Expert: Drug Violence at Mexico’s Northern Border Lessening, Not Spilling Into U.S. as Headlines Suggest

While recent Mexican drug violence has caused scary headlines, increased Mexican military presence at the border has helped to contain the fight for the Juarez drug corridor.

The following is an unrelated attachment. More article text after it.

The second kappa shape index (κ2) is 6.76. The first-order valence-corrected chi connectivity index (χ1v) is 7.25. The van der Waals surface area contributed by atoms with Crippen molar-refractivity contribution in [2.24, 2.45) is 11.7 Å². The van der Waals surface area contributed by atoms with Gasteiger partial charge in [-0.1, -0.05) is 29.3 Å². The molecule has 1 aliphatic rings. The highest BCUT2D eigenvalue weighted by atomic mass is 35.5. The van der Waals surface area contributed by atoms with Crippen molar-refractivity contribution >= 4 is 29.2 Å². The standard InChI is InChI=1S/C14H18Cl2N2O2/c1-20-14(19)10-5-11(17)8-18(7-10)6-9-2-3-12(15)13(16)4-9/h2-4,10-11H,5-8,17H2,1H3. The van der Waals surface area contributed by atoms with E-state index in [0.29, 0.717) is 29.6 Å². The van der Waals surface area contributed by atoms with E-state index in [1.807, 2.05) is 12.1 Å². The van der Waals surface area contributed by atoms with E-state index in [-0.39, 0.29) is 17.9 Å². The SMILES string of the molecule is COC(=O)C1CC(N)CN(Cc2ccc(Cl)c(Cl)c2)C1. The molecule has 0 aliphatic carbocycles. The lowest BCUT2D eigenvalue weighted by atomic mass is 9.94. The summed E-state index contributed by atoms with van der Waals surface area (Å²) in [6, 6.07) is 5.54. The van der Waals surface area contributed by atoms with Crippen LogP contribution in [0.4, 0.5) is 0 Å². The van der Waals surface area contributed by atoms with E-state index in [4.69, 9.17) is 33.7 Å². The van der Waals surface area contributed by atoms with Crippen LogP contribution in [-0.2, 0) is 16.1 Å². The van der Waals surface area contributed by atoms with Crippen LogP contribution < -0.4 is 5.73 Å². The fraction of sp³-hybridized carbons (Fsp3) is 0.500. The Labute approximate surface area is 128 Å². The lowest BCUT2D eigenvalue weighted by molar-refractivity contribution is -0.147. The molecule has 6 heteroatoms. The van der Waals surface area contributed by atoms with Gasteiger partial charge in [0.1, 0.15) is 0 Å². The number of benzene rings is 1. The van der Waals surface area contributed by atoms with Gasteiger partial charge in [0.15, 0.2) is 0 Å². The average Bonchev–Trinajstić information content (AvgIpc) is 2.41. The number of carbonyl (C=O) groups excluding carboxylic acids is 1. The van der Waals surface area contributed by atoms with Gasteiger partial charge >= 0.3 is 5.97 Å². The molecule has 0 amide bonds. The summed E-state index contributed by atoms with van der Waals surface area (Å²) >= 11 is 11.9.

While recent Mexican drug violence has caused scary headlines, travel warnings and some in government to consider sending U.S. military to the southern border, a Texas Tech University expert on border history says that an increased Mexican military presence at the border has helped to contain the fight for the Juarez drug corridor. Miguel Levario, an assistant professor of history, says that the violence has created a media feeding frenzy in the United States, but Mexico is far from becoming a failed nation. As tragic and unnerving as the deaths are, he said that the violence is not seeping across the borders as some stories and pundits may imply. A recent story by the Associated Press said drug violence dropped by 26 percent in the first quarter of 2009. About 1,960 people were killed in drug-related violence between January and March of 2009 compared to 2,655 deaths during the same period in 2008. "It's interesting to see the level of sensational reporting coming out from this," Levario said. "You hear that violence has spilled over into the United States, and it hasn't. Border cities like El Paso, Yuma and San Diego have not experienced significantly increased violence to draw a connection. As a matter of fact, El Paso is still rated as the third safest city in the country. And that's just across the river from Ciudad de Juarez, which is arguably the epicenter of the Mexican violence." The full story is available at /posts/2009/04/debunking-drug-violence/ BONUS FEATURES: To download broadcast-quality interviews with Levario or high-resolution photos: Windows: 1.      Go to My Computer 2.      At the address bar at the top, copy and paste the ftp address ftp://129.118.56.46 3.      Type in username: media, password: matador23 4.      The files should show up now and you can drag and drop to your desktop as needed. Mac: 1.      When you are at your desktop, click on Go at the top and then Connect to Server... 2.      Copy and paste ftp://129.118.56.46 3.      Type in username: media, password: matador23 4.      The files should show up now and you can drag and drop to your desktop as needed. Find Texas Tech news, experts and story ideas at www.media.ttu.edu. CONTACT: Miguel A. Levario, assistant professor of history, Texas TechUniversity, (806) 742-1004 ext. 263, miguel.levario@ttu.edu.